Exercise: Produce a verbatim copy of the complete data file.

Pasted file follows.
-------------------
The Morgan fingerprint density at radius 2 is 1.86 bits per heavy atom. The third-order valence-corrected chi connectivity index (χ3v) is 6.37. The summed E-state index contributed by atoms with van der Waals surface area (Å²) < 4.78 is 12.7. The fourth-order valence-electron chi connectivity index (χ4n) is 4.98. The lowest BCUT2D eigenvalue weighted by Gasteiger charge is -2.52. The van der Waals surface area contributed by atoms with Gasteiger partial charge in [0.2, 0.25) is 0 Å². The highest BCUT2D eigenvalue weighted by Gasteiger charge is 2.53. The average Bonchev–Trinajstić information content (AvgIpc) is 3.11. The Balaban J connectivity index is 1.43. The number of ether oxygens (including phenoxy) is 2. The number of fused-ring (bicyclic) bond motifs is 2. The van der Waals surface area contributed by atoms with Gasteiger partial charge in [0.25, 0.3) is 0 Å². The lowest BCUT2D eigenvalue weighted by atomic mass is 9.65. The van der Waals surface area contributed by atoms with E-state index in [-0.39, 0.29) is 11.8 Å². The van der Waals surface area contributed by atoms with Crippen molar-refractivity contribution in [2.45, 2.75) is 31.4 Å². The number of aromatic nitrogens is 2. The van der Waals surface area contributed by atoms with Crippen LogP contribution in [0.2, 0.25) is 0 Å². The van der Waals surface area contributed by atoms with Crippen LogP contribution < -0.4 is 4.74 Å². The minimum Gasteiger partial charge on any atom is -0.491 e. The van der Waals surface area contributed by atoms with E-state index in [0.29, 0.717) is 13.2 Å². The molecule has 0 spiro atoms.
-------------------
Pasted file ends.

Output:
The Morgan fingerprint density at radius 2 is 1.86 bits per heavy atom. The third-order valence-corrected chi connectivity index (χ3v) is 6.37. The summed E-state index contributed by atoms with van der Waals surface area (Å²) < 4.78 is 12.7. The fourth-order valence-electron chi connectivity index (χ4n) is 4.98. The lowest BCUT2D eigenvalue weighted by Gasteiger charge is -2.52. The van der Waals surface area contributed by atoms with Gasteiger partial charge in [0.2, 0.25) is 0 Å². The highest BCUT2D eigenvalue weighted by Gasteiger charge is 2.53. The average Bonchev–Trinajstić information content (AvgIpc) is 3.11. The Balaban J connectivity index is 1.43. The number of ether oxygens (including phenoxy) is 2. The number of fused-ring (bicyclic) bond motifs is 2. The van der Waals surface area contributed by atoms with Gasteiger partial charge in [0.25, 0.3) is 0 Å². The lowest BCUT2D eigenvalue weighted by atomic mass is 9.65. The van der Waals surface area contributed by atoms with E-state index in [-0.39, 0.29) is 11.8 Å². The van der Waals surface area contributed by atoms with Crippen molar-refractivity contribution in [2.45, 2.75) is 31.4 Å². The number of aromatic nitrogens is 2. The van der Waals surface area contributed by atoms with Crippen LogP contribution in [0.2, 0.25) is 0 Å². The van der Waals surface area contributed by atoms with Crippen LogP contribution < -0.4 is 4.74 Å². The minimum Gasteiger partial charge on any atom is -0.491 e. The van der Waals surface area contributed by atoms with E-state index in [0.29, 0.717) is 13.2 Å². The molecule has 0 spiro atoms.